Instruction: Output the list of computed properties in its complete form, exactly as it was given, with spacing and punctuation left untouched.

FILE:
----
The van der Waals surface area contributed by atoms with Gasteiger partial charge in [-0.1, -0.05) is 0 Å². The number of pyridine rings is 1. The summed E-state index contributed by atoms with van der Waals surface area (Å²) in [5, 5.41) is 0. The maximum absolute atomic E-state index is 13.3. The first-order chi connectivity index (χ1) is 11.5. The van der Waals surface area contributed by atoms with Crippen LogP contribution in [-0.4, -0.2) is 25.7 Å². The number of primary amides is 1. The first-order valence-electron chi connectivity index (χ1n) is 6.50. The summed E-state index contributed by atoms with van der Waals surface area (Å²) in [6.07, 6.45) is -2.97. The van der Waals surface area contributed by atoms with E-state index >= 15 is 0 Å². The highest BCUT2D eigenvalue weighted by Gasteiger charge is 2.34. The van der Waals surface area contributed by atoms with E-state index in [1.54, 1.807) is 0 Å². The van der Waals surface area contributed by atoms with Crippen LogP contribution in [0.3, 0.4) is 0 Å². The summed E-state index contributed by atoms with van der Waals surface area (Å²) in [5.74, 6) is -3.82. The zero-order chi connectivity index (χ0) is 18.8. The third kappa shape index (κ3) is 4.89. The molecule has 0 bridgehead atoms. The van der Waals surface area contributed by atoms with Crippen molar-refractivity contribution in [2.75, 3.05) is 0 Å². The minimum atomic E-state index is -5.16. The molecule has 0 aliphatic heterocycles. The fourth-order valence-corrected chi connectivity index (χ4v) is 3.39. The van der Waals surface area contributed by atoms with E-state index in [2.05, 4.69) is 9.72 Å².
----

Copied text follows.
The van der Waals surface area contributed by atoms with Gasteiger partial charge in [-0.1, -0.05) is 0 Å². The number of pyridine rings is 1. The summed E-state index contributed by atoms with van der Waals surface area (Å²) in [5, 5.41) is 0. The maximum absolute atomic E-state index is 13.3. The first-order chi connectivity index (χ1) is 11.5. The van der Waals surface area contributed by atoms with Crippen LogP contribution in [-0.4, -0.2) is 25.7 Å². The number of primary amides is 1. The first-order valence-electron chi connectivity index (χ1n) is 6.50. The summed E-state index contributed by atoms with van der Waals surface area (Å²) in [6.07, 6.45) is -2.97. The van der Waals surface area contributed by atoms with E-state index >= 15 is 0 Å². The highest BCUT2D eigenvalue weighted by Gasteiger charge is 2.34. The van der Waals surface area contributed by atoms with E-state index in [1.54, 1.807) is 0 Å². The van der Waals surface area contributed by atoms with Crippen LogP contribution in [0.3, 0.4) is 0 Å². The summed E-state index contributed by atoms with van der Waals surface area (Å²) in [5.74, 6) is -3.82. The zero-order chi connectivity index (χ0) is 18.8. The third kappa shape index (κ3) is 4.89. The molecule has 0 bridgehead atoms. The van der Waals surface area contributed by atoms with Crippen molar-refractivity contribution in [2.75, 3.05) is 0 Å². The minimum atomic E-state index is -5.16. The molecule has 0 aliphatic heterocycles. The fourth-order valence-corrected chi connectivity index (χ4v) is 3.39. The van der Waals surface area contributed by atoms with E-state index in [2.05, 4.69) is 9.72 Å².